Welcome to the
"Technical Section"
Doktor Jons

Guide to Closed Circuit TV (CCTV)

TRUSTED - Target Recognition Using Surveillance Technology for Evidence and Detection - A campaign to improve the effectiveness of existing video surveillance security systems.

CCTV Camera Operation - in a little more detail

CCTV Camera Power Supplies - continued

Doktor Jon
has already mentioned that 12v DC is a very flexible option, simply because in certain key applications, it's very straightforward to power the camera from a range of mains derived supplies (240v or 110v AC for example) using a suitable adaptor; or of course from a battery source.

This can be particulalrly useful as a 'back up' power supply (for example in locations subject to regular black outs), or where a camera is to be installed on a temporary basis, or indeed used covertly with no other power supply available.

In addition, it is relatively easy to configure rechargeable 'cells' as a constant emergency back up, to maintain operation if the existing supply is deliberately disabled.

With the 'line powered' cameras, this option may not apply, although 'mains' derived from a battery driven 'invertor', may actually prove to be a more satisfactory option, in certain circumstances.
Whilst 'line powered' cameras are generally the most straightforward to install, they are significantly more expensive, and somewhat more limiting when it comes to using alternative methods of signal transmission, but more about that .... later!

Picture Scanning

Having briefly considered the various power supply options, we now have to look in a little more detail at their relevance in relation to the cameras picture scanning.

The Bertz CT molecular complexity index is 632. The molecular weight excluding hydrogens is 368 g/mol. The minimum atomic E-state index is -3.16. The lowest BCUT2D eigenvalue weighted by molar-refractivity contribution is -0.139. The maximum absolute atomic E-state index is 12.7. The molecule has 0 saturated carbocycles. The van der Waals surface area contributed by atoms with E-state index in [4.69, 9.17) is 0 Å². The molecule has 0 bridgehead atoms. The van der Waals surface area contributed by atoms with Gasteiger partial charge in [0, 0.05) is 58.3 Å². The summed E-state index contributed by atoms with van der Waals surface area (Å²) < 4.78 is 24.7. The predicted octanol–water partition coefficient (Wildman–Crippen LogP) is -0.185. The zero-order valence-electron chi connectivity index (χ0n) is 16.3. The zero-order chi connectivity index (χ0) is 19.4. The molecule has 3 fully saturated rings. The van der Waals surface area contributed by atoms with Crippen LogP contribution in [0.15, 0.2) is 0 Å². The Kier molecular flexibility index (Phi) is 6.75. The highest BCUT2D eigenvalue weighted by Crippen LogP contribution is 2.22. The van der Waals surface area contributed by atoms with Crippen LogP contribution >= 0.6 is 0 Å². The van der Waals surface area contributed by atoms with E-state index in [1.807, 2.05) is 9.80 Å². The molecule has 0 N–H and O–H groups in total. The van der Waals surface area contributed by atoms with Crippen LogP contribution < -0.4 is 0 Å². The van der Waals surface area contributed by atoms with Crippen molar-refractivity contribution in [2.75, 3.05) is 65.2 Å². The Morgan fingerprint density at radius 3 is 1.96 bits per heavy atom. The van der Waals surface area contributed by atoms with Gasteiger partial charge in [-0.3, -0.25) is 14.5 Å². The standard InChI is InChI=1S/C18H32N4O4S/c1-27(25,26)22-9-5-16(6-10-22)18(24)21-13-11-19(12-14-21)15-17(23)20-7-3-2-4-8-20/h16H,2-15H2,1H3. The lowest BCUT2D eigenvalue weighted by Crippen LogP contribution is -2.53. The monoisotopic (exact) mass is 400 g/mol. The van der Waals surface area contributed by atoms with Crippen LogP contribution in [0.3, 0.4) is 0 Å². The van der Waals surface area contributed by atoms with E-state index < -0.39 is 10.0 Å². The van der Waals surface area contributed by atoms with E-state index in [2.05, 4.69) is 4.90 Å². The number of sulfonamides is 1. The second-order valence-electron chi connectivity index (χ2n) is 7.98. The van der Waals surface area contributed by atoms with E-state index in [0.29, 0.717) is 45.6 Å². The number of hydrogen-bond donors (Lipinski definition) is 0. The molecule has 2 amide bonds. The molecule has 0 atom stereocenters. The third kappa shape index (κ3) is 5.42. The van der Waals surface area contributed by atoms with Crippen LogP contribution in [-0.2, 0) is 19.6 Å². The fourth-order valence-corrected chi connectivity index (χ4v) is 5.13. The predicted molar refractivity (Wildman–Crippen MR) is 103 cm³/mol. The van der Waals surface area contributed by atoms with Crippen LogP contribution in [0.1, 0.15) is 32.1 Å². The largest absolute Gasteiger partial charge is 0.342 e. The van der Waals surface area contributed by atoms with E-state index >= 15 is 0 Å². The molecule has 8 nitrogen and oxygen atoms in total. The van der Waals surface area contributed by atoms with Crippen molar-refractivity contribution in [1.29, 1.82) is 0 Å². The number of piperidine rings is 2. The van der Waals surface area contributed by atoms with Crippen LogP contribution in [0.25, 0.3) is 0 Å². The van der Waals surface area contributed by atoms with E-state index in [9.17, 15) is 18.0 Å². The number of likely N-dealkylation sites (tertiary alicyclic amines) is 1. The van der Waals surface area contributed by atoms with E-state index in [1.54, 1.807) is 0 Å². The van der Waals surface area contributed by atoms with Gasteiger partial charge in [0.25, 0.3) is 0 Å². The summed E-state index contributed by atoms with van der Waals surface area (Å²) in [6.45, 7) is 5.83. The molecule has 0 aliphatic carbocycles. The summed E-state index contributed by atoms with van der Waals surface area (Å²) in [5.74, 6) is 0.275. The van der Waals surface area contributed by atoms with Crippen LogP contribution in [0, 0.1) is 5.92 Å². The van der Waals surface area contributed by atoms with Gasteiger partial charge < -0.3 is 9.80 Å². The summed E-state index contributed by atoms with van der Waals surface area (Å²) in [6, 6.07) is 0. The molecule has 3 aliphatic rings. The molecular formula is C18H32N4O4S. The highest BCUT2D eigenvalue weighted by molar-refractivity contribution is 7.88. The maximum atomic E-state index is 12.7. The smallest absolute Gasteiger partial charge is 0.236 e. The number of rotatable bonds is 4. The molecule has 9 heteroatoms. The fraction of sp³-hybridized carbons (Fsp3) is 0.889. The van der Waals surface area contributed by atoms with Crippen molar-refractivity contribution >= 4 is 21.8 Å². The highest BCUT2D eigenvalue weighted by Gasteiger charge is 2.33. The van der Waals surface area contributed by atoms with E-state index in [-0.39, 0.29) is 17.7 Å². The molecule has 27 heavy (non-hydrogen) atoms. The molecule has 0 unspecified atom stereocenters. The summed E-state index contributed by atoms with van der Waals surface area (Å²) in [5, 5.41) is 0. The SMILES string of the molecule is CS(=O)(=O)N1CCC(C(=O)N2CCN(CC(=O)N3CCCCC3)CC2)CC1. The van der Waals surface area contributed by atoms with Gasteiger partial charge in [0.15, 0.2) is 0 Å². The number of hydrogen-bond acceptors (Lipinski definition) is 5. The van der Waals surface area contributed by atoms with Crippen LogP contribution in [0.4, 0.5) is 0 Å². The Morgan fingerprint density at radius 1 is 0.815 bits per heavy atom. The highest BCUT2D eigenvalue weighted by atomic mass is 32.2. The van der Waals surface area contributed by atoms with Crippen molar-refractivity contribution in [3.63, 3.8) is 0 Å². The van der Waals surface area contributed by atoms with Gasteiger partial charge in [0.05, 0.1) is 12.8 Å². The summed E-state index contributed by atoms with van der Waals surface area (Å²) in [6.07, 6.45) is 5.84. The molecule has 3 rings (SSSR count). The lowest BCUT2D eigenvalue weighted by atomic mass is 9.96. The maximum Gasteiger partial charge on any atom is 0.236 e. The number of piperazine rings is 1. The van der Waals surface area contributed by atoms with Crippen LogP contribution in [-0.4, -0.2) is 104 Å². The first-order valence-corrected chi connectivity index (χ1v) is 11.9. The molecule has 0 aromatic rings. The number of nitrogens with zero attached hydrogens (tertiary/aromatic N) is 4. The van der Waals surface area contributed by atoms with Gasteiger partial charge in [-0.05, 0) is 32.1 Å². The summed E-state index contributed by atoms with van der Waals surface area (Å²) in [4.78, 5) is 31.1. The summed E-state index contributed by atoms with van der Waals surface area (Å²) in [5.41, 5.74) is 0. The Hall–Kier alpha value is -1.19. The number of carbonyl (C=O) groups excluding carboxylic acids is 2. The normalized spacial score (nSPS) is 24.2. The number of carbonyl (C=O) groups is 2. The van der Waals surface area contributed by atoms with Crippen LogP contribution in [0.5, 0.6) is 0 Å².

Remembering that CCIR was 25 frames per second, and EIAJ was 30 frames per second, there is actually a fairly
simple explanation for this.

If a camera is used in the UK, our AC (Alternating Current) mains voltage is 50Hz., so if the cameras scanning circuitry is 'locked' to the mains frequency, this means that 50 fields (or pictures) are snatched each second. A high quality image is then constructed from 2 'fields', which are overlaid or to be more accurate 'interlaced' to produce one single 'frame'.

This process is then repeated 25 times every second.


IMPORTANT: No material may be reproduced, copied or redistributed from this site,
without the express written consent of doktorjon.co.uk

All the detailed information on this site is provided in good faith; and as such, Doktor Jon
does not accept responsibility for any consequential loss, injury or disadvantage
resulting from any individual or organisation acting on the details contained herein.

© doktorjon.co.uk 2004 - 2008

Homepage...:...Gateway...:...Technical Gateway....:....Quickfind Index....:....Equipment Directory
Site Index...:...About this site....:....CCTV Helpdesk....:.... The Forum ....:....Contact Doktor Jon